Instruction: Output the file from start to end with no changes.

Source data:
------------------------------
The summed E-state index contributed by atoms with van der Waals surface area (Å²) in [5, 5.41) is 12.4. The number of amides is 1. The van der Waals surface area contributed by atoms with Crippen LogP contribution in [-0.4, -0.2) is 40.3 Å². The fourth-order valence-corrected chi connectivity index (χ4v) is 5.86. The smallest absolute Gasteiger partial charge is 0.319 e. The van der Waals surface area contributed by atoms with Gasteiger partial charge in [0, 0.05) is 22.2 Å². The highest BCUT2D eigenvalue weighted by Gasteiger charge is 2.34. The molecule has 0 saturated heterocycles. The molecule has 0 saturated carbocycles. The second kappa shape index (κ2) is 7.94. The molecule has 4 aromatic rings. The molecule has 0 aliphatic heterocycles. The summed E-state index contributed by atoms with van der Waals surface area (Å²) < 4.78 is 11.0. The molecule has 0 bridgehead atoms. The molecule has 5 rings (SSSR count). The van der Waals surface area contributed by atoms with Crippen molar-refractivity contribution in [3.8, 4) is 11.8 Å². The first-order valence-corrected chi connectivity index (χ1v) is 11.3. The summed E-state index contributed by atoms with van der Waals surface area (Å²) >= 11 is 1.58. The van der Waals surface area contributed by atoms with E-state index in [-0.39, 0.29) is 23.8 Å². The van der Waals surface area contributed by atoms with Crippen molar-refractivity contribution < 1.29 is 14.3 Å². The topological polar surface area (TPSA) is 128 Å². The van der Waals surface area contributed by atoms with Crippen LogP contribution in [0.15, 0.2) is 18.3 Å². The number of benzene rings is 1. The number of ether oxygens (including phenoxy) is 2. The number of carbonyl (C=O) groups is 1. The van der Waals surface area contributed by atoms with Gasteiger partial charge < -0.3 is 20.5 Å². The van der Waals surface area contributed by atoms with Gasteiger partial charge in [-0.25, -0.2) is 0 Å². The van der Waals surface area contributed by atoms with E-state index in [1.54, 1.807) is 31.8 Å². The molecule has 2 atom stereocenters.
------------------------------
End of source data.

The summed E-state index contributed by atoms with van der Waals surface area (Å²) in [5, 5.41) is 12.4. The number of amides is 1. The van der Waals surface area contributed by atoms with Crippen LogP contribution in [-0.4, -0.2) is 40.3 Å². The fourth-order valence-corrected chi connectivity index (χ4v) is 5.86. The smallest absolute Gasteiger partial charge is 0.319 e. The van der Waals surface area contributed by atoms with Gasteiger partial charge in [0, 0.05) is 22.2 Å². The highest BCUT2D eigenvalue weighted by Gasteiger charge is 2.34. The molecule has 0 saturated heterocycles. The molecule has 0 saturated carbocycles. The second kappa shape index (κ2) is 7.94. The molecule has 4 aromatic rings. The molecule has 0 aliphatic heterocycles. The summed E-state index contributed by atoms with van der Waals surface area (Å²) < 4.78 is 11.0. The molecule has 0 bridgehead atoms. The molecule has 5 rings (SSSR count). The van der Waals surface area contributed by atoms with Crippen molar-refractivity contribution in [3.8, 4) is 11.8 Å². The first-order valence-corrected chi connectivity index (χ1v) is 11.3. The summed E-state index contributed by atoms with van der Waals surface area (Å²) >= 11 is 1.58. The van der Waals surface area contributed by atoms with E-state index in [-0.39, 0.29) is 23.8 Å². The van der Waals surface area contributed by atoms with Crippen molar-refractivity contribution < 1.29 is 14.3 Å². The topological polar surface area (TPSA) is 128 Å². The van der Waals surface area contributed by atoms with Crippen LogP contribution in [0.15, 0.2) is 18.3 Å². The number of benzene rings is 1. The number of ether oxygens (including phenoxy) is 2. The number of carbonyl (C=O) groups is 1. The van der Waals surface area contributed by atoms with Gasteiger partial charge < -0.3 is 20.5 Å². The van der Waals surface area contributed by atoms with Gasteiger partial charge in [-0.25, -0.2) is 0 Å². The van der Waals surface area contributed by atoms with E-state index in [1.54, 1.807) is 31.8 Å². The molecule has 2 atom stereocenters.